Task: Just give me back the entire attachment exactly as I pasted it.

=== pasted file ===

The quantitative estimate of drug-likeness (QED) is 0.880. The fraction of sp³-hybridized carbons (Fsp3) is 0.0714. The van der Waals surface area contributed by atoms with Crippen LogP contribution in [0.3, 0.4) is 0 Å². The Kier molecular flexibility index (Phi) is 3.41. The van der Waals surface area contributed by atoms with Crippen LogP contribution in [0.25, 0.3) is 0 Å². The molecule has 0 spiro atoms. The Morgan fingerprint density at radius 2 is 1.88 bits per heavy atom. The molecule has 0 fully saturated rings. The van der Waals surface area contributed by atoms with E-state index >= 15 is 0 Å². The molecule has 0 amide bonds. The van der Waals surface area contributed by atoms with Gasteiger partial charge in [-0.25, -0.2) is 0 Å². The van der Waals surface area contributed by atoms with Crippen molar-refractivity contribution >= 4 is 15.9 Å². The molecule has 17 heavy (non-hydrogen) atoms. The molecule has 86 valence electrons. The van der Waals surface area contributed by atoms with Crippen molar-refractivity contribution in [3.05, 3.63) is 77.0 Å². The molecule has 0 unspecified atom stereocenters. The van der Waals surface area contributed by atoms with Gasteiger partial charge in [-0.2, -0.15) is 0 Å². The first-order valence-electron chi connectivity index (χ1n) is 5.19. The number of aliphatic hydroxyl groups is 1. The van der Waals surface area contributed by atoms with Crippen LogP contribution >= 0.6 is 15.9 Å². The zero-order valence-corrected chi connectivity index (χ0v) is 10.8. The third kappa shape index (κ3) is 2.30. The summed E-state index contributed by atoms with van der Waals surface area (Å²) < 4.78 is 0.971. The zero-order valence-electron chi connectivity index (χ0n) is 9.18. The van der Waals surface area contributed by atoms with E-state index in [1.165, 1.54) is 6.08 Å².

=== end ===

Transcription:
The quantitative estimate of drug-likeness (QED) is 0.880. The fraction of sp³-hybridized carbons (Fsp3) is 0.0714. The van der Waals surface area contributed by atoms with Crippen LogP contribution in [0.3, 0.4) is 0 Å². The Kier molecular flexibility index (Phi) is 3.41. The van der Waals surface area contributed by atoms with Crippen LogP contribution in [0.25, 0.3) is 0 Å². The molecule has 0 spiro atoms. The Morgan fingerprint density at radius 2 is 1.88 bits per heavy atom. The molecule has 0 fully saturated rings. The van der Waals surface area contributed by atoms with E-state index >= 15 is 0 Å². The molecule has 0 amide bonds. The van der Waals surface area contributed by atoms with Gasteiger partial charge in [-0.25, -0.2) is 0 Å². The van der Waals surface area contributed by atoms with Crippen molar-refractivity contribution >= 4 is 15.9 Å². The molecule has 17 heavy (non-hydrogen) atoms. The molecule has 86 valence electrons. The van der Waals surface area contributed by atoms with Crippen molar-refractivity contribution in [3.05, 3.63) is 77.0 Å². The molecule has 0 unspecified atom stereocenters. The van der Waals surface area contributed by atoms with Gasteiger partial charge in [-0.2, -0.15) is 0 Å². The first-order valence-electron chi connectivity index (χ1n) is 5.19. The number of aliphatic hydroxyl groups is 1. The van der Waals surface area contributed by atoms with Crippen LogP contribution >= 0.6 is 15.9 Å². The zero-order valence-corrected chi connectivity index (χ0v) is 10.8. The third kappa shape index (κ3) is 2.30. The summed E-state index contributed by atoms with van der Waals surface area (Å²) < 4.78 is 0.971. The zero-order valence-electron chi connectivity index (χ0n) is 9.18. The van der Waals surface area contributed by atoms with E-state index in [1.165, 1.54) is 6.08 Å².